- McKnight et al. “Reducing the time to diagnosis and increasing the detection of individuals with SCN1A-related disease through a no-cost, sponsored epilepsy genetic testing program.” 2020 AES. Abstract 392.
Despite access to genetic testing and receiving results that indicate a causal mutation in the SCN1A gene, it can sometimes still be difficult to determine the diagnosis between GEFS+ and Dravet syndrome. To better aid clinicians in assessing the likelihood of developing GEFS+ versus Dravet syndrome, researchers have developed an online tool that combines an SCN1A mutation score and the age of seizure onset to predict the diagnosis. Additionally, some of the same researchers who developed that tool, have also discovered that because so many of the SCN-family of genes (including the SCN1A gene) make sodium channels that are so similar in structure, known mutations in a similar spot in one of these genes can be used to predict the impact of a similarly located mutation in one of the other SCN genes. This observation can help clinicians make informed predictions about whether a particular mutation may point towards a diagnosis.
- Brunklaus et al. “A clinico-genetic prediction model facilitates early diagnosis of Dravet syndrome.” AES 2020. Abstract 604.
- Feng et al. “Functional data of variants at analogous positions in sodium channel genes can serve as surrogate for variant effects in related sodium channel epilepsies.” AES 2020. Abstract 175
Incidence of Dravet syndrome. Several studies have estimated the incidence of Dravet syndrome to be between 1 in 12,000 to 1 in 20,000 live births. DSF generally cites the 2015 study by Wu et al (doi:10.1542/peds.2015-1807) that estimated the incidence at 1 in 15,700. A poster presented a study from all children in the Scottish universal health care system with epilepsy from 2014-2017 that estimated the incidence of Dravet syndrome to be approximately 1 in 15,000, which closely matches the currently quoted incidence.
- Zuberi et al. “Clinical and genomic characterisation of early childhood epilepsies.” AES 2020. Abstract 1043.
Gene-targeted Therapeutic Approaches
Therapeutic approaches that target the genetic cause of Dravet syndrome are coming to fruition. Despite the challenges that the SCN1A gene poses for classical gene therapy approaches due to the size of the gene, researchers have been developing creative approaches to overcome this barrier and uncover truly disease-modifying therapies. There was a lot of talk about gene-based approaches at AES 2020. Indeed, the presidential symposium included a talk by Dr. Amy McTague reviewing the medical modification of disease expression and encephalopathy. Dr. McTague stated that “to get to the underlying etiologies, we really have to get to a direct gene approach.” She acknowledged the potential that anti-sense oligonucleotide therapies like Stoke Therapeutics’ TANGO approach, but also indicated the challenges surrounding repeated administration of the ASO. While also acknowledging the traditional approach to SCN1A is not an option, she reviewed the approach being employed by Encoded Therapeutics to deliver an engineered transcription factor (essentially a gene that regulates the SCN1A gene and can increase healthy SCN1A expression). She also mentioned the efforts by other research groups to utilize alternative genetic packaging, or “vectors,” that are larger and can deliver the actual SCN1A gene to cells. Dr. McTague went on to review how researchers, such as Dr. Vania Broccoli, are co-opting the CRISPR/dCas9 technology in new ways to increase expression of the SCN1A gene as well. It is impossible to discuss the excitement of these novel therapies without also acknowledging the challenges that still exist, including our lack of understanding on windows of opportunity to deliver these therapies and still meaningfully impact patient outcomes, as well as the lack of extensive natural history studies in most of the rare DEE populations making outcome measurements difficult.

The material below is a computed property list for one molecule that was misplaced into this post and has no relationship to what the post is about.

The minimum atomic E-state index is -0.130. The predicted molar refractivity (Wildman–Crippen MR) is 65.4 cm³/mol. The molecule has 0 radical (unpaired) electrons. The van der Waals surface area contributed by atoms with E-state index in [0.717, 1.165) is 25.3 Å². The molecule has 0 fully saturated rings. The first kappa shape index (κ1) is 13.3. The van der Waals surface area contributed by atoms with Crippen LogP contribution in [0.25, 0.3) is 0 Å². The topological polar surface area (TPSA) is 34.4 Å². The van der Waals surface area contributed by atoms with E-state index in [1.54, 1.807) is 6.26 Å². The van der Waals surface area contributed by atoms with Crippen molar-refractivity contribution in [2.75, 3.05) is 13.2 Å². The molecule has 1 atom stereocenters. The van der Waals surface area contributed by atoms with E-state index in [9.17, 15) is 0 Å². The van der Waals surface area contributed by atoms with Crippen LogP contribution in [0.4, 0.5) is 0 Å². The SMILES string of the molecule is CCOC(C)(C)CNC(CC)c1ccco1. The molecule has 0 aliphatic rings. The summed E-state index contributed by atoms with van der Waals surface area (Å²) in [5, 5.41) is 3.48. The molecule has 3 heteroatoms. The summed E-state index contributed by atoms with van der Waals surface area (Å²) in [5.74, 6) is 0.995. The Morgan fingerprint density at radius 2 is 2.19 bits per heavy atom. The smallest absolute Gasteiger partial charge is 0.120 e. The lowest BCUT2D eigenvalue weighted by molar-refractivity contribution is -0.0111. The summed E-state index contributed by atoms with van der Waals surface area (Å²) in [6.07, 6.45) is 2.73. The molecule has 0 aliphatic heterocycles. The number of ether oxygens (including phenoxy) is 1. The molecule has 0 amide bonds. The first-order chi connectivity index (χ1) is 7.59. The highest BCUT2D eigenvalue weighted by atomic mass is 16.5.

New approaches in development. Following on the theme of genetic therapies, a talk by Dr. Ana Ricobaraza at the Investigators Workshop: Beyond Seizures reported a gene therapy approach using an adenovirus vector that is large enough to contain the SCN1A gene. They have been testing the approach in a mouse model of Dravet syndrome, and while there are still many hurdles to address, they are seeing benefits for seizure reduction, even when the therapy is given several weeks after seizures begin in this mouse model.